Bitcoin’s Unconfirmed Transactions Growing, at Highest Level Since July 2019

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Bitcoin’s mempool of unconfirmed transactions has been growing amid this rally. The pool is currently at its highest level since July 2019.

Bitcoin (BTC) may soon see a spike of unconfirmed transactions as demand grows. However, the leading cryptocurrency seems better equipped to deal with the surge than last time.

Bitcoin Mempool Congestion at July 2019 Levels

As demand grows, Bitcoin’s unconfirmed transactions continue to add up. Such an increase is reminiscent of the summer of 2019 when the asset saw its mempool fill up and average fees spike.

However, there’s no reason to be concerned yet. Bitcoin’s average transaction fees are still relatively low compared to last summer. Right now, average fees are around $0.83. While still quite high compared to other cryptocurrency networks, June 2019 saw fees rise to almost $6.00 per transaction.

The world’s first cryptocurrency was criticized in late 2017 for being unable to handle the surge in interest at the height of the bull market. It was then that Bitcoin’s transaction fees reached an all-time high of over $50. A lot has changed since 2017, however. Over half of all Bitcoin transactions now employ SegWit, which has lowered fees and helped to avoid network congestion. Most exchanges nowadays have implemented SegWit.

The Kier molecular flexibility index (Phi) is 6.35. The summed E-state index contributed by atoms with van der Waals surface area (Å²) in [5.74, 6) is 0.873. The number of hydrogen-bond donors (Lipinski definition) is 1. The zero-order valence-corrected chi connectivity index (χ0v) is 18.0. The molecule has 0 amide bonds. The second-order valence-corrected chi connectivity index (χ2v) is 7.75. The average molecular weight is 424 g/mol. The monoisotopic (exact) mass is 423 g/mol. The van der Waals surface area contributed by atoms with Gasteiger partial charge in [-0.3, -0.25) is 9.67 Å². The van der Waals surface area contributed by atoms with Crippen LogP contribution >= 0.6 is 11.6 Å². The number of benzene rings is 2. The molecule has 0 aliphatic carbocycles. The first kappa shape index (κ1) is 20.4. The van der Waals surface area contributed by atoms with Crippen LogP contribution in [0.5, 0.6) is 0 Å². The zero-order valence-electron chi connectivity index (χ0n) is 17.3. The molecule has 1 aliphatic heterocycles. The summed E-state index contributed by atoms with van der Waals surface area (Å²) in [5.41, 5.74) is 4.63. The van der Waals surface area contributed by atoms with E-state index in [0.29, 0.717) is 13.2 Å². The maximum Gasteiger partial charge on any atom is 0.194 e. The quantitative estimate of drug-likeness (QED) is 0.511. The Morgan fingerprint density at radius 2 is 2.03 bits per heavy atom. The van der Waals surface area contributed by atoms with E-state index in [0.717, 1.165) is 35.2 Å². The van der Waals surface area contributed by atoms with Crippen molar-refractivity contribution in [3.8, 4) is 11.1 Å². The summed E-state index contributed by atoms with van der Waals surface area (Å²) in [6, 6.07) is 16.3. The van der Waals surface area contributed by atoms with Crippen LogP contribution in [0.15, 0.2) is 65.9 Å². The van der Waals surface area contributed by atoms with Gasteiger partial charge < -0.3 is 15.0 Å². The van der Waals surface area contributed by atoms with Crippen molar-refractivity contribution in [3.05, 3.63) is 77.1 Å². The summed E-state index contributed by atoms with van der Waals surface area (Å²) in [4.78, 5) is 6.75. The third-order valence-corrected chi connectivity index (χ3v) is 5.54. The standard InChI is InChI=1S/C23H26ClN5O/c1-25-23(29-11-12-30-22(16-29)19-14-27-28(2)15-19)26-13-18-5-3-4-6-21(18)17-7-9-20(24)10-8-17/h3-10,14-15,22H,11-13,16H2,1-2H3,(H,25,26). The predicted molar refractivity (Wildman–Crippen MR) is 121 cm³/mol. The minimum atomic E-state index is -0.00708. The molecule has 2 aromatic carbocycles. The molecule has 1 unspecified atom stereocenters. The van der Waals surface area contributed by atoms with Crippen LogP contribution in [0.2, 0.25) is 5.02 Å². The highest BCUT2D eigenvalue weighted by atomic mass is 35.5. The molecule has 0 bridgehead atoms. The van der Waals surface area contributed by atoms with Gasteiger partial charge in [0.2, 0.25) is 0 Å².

Traders Optimistic About 2020

It remains to be seen whether Bitcoin can handle the surge in interest expected before its halving event. Already, we are seeing the leading cryptocurrency open strong in the first month of 2020. At the beginning of the year, the asset was trading at around $7,200, but it is now trading at around $9,800. This significant increase has inspired optimism that Bitcoin will close out the year strong.

Bitcoin Halving

Bitcoin remains the most secure network in the entire cryptocurrency industry, but there have been hiccups from time to time. In late January, BeInCrypto reported that Bitcoin had a ‘stale block’ which resulted in a double-spend of $3. This was the first such instance since October 2019, and it’s a relatively rare occurrence overall. The double-transaction was unsuccessful due to needing confirmations and other miners picked up on the ‘stale block.’

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Raised in the U.S, Lucian graduated with a BA in economic history. An accomplished freelance journalist, he specializes in writing about the cryptocurrency space and the digital '4th industrial revolution' we find ourselves in.

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